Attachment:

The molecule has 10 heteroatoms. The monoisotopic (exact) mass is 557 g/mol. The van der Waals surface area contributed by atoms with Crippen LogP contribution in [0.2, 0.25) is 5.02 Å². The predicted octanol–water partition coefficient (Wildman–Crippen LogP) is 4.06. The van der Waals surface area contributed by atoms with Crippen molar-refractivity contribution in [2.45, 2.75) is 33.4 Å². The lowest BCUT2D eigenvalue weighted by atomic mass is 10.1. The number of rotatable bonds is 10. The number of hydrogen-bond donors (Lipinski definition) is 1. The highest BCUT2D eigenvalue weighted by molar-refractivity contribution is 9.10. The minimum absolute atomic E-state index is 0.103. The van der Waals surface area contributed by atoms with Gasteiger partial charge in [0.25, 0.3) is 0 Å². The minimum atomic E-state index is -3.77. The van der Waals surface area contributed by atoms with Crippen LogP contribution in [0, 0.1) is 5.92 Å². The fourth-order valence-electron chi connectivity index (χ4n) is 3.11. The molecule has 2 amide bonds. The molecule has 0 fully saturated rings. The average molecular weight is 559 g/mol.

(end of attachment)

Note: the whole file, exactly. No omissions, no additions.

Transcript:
The molecule has 10 heteroatoms. The monoisotopic (exact) mass is 557 g/mol. The van der Waals surface area contributed by atoms with Crippen LogP contribution in [0.2, 0.25) is 5.02 Å². The predicted octanol–water partition coefficient (Wildman–Crippen LogP) is 4.06. The van der Waals surface area contributed by atoms with Crippen molar-refractivity contribution in [2.45, 2.75) is 33.4 Å². The lowest BCUT2D eigenvalue weighted by atomic mass is 10.1. The number of rotatable bonds is 10. The number of hydrogen-bond donors (Lipinski definition) is 1. The highest BCUT2D eigenvalue weighted by molar-refractivity contribution is 9.10. The minimum absolute atomic E-state index is 0.103. The van der Waals surface area contributed by atoms with Gasteiger partial charge in [0.25, 0.3) is 0 Å². The minimum atomic E-state index is -3.77. The van der Waals surface area contributed by atoms with Crippen LogP contribution in [0, 0.1) is 5.92 Å². The fourth-order valence-electron chi connectivity index (χ4n) is 3.11. The molecule has 2 amide bonds. The molecule has 0 fully saturated rings. The average molecular weight is 559 g/mol.